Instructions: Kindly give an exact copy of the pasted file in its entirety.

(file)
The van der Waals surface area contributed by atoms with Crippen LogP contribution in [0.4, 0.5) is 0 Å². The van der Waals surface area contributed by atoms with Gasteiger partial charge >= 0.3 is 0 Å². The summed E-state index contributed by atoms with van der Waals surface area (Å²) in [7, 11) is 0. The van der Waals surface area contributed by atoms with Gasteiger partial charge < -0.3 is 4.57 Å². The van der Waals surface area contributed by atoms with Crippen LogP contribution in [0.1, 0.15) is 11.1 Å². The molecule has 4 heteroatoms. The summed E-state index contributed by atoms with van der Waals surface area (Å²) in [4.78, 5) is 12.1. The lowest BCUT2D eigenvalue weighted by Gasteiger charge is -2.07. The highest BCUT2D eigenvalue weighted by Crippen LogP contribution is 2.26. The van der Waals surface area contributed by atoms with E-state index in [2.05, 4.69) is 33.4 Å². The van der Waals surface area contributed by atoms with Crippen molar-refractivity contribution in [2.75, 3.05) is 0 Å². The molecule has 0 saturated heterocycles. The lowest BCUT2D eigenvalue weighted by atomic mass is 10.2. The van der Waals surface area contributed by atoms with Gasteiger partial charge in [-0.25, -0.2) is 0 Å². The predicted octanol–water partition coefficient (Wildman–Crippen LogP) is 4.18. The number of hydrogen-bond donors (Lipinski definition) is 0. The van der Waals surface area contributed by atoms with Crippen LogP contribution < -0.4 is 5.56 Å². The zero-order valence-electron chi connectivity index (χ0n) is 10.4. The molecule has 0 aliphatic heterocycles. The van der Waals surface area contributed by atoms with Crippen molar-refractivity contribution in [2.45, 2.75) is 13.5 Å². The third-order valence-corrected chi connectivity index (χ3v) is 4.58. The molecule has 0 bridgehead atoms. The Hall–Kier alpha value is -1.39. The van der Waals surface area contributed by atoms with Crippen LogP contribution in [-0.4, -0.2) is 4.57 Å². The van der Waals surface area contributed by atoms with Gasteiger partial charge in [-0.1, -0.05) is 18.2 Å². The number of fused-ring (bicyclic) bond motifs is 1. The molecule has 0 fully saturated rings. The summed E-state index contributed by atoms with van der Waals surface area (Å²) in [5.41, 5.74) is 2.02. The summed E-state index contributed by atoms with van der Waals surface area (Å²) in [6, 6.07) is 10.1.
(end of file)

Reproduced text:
The van der Waals surface area contributed by atoms with Crippen LogP contribution in [0.4, 0.5) is 0 Å². The van der Waals surface area contributed by atoms with Gasteiger partial charge >= 0.3 is 0 Å². The summed E-state index contributed by atoms with van der Waals surface area (Å²) in [7, 11) is 0. The van der Waals surface area contributed by atoms with Gasteiger partial charge < -0.3 is 4.57 Å². The van der Waals surface area contributed by atoms with Crippen LogP contribution in [0.1, 0.15) is 11.1 Å². The molecule has 4 heteroatoms. The summed E-state index contributed by atoms with van der Waals surface area (Å²) in [4.78, 5) is 12.1. The lowest BCUT2D eigenvalue weighted by Gasteiger charge is -2.07. The highest BCUT2D eigenvalue weighted by Crippen LogP contribution is 2.26. The van der Waals surface area contributed by atoms with E-state index in [2.05, 4.69) is 33.4 Å². The van der Waals surface area contributed by atoms with Crippen molar-refractivity contribution in [2.75, 3.05) is 0 Å². The molecule has 0 saturated heterocycles. The lowest BCUT2D eigenvalue weighted by atomic mass is 10.2. The van der Waals surface area contributed by atoms with Gasteiger partial charge in [-0.25, -0.2) is 0 Å². The predicted octanol–water partition coefficient (Wildman–Crippen LogP) is 4.18. The number of hydrogen-bond donors (Lipinski definition) is 0. The van der Waals surface area contributed by atoms with Crippen LogP contribution < -0.4 is 5.56 Å². The zero-order valence-electron chi connectivity index (χ0n) is 10.4. The molecule has 0 aliphatic heterocycles. The van der Waals surface area contributed by atoms with Crippen molar-refractivity contribution in [2.45, 2.75) is 13.5 Å². The third-order valence-corrected chi connectivity index (χ3v) is 4.58. The molecule has 0 bridgehead atoms. The Hall–Kier alpha value is -1.39. The van der Waals surface area contributed by atoms with Crippen LogP contribution in [-0.4, -0.2) is 4.57 Å². The van der Waals surface area contributed by atoms with Gasteiger partial charge in [-0.1, -0.05) is 18.2 Å². The number of fused-ring (bicyclic) bond motifs is 1. The molecule has 0 fully saturated rings. The summed E-state index contributed by atoms with van der Waals surface area (Å²) in [5.41, 5.74) is 2.02. The summed E-state index contributed by atoms with van der Waals surface area (Å²) in [6, 6.07) is 10.1.